Josquin Desprez

Josquin Desprez

Man sitting in front of orguealso Josquin des Préz, Jossequin Lebloitte or Latinized Josquinus Pratensis, (* between 1450 and 1455 in the surroundings of Saint-Quentin; † August 27, 1521 in Condé-sur-l’Escaut, France) was a Franco-Flemish composer and singer of the Renaissance, who mastered all the compositional techniques of the early Renaissance, was regarded as the most important representative of his time and was already a famous composer during his lifetime.

The man who was to become the greatest composer of the early Renaissance was Josquin Desprez (c. 1440 – 1521) Josquin, a Frenchman, spent most of his adult life in Italy, first as a chapel singer at Milan Cathedral and then in the service of the powerful Sforza family who reigned in Milan. Later he belonged to the papal chapel in Rome. He then entered the service of Ercole 1st, Duke of Ferrara, before returning to France and becoming provost of the Cathedral Chapter of Condé-sur-l’Escaut, where he also died.

Before Josquin left the north, he composed in a restrained, sober style. But his stay in Italy introduced him to a more fluid, flexible spelling, influenced by “lighter” secular genres. Compositions from this middle and later creative period are generally regarded as his best. Josquin was an extremely fruitful composer, his creative spectrum very broad. A large part of his oeuvre consists of masses, but he also wrote about eighty polyphonic motets and about seventy chansons (mostly on French texts).

The motet offered Josquin the best opportunity to bring his compositional personality to bear. Its form was more flexible than that of the Mass, and the variety of available texts opened up an almost as wide range of moods as the chansons used to.
There are several reasons why Josquin’s motets sound so different from those of the 14th century. The melodies flow more freely, wandering into other areas, freed from the formulaic nature of the Gregorian chant. The rhythms are more varied, less by metre and less by artistic means such as isorhythmics. The harmonics are richer, the intervals are more sonorous and the chord progressions more natural. The imitation has developed into an important structural element, and its smooth flow is often brought to a standstill by chordal sections where the voices meet. Dissonance has now acquired its own expressive value and contributes greatly to the overall effect.Picture of a man wearing a medieval hat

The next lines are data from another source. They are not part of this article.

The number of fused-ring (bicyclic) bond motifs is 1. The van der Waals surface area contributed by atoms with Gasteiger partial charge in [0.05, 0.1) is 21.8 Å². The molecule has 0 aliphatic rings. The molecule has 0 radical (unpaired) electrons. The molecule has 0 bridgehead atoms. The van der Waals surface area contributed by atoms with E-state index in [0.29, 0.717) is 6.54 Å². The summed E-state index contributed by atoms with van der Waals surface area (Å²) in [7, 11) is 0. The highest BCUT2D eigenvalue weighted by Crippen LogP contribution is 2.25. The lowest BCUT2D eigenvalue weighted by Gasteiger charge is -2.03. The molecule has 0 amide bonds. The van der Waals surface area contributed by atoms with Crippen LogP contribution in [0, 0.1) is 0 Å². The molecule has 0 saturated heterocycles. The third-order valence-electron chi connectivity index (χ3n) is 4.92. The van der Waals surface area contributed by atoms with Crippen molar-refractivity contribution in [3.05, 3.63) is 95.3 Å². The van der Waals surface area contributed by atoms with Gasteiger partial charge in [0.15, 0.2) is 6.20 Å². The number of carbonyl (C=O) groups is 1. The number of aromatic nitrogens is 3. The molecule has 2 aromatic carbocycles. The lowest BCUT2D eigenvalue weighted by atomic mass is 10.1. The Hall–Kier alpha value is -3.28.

Martin Luther expressed great admiration for Josquin’s music, calling him “master of the notes, which must do as he wishes; other composers must do as the notes wish.” In his musical techniques he stands at the summit of the Renaissance, blending traditional forms with innovations that later became standard practices.

The most important difference between Josquin’s works and medieval music lies in the general objective. Josquin was the first important composer who tried consistently to express feelings with music. Apart from the leading cathedrals and monasteries with their highly developed musical practices, church music at that time still consisted of unanimous chants. Polyphony was still something relatively new. The great concern of composers in the late Middle Ages was to master the technical complexities of counterpoint – a goal that fitted in with the intellectual currents of the time. When one listens to a medieval motet – and this applies to almost all of these works – without having the text in front of one, it is difficult to determine from the music alone whether the piece has a narrative or reflective character, whether it has penitence or pious jubilation as its theme, where one encounters the highlights of the text, whether it ends with an optimistic or a gloomy “tone”. Josquin, however, was the first to take up the new humanistic thinking of the Renaissance – not only with regard to the expression of religious contents, but also with regard to the whole attitude towards his relationship to the outside world.

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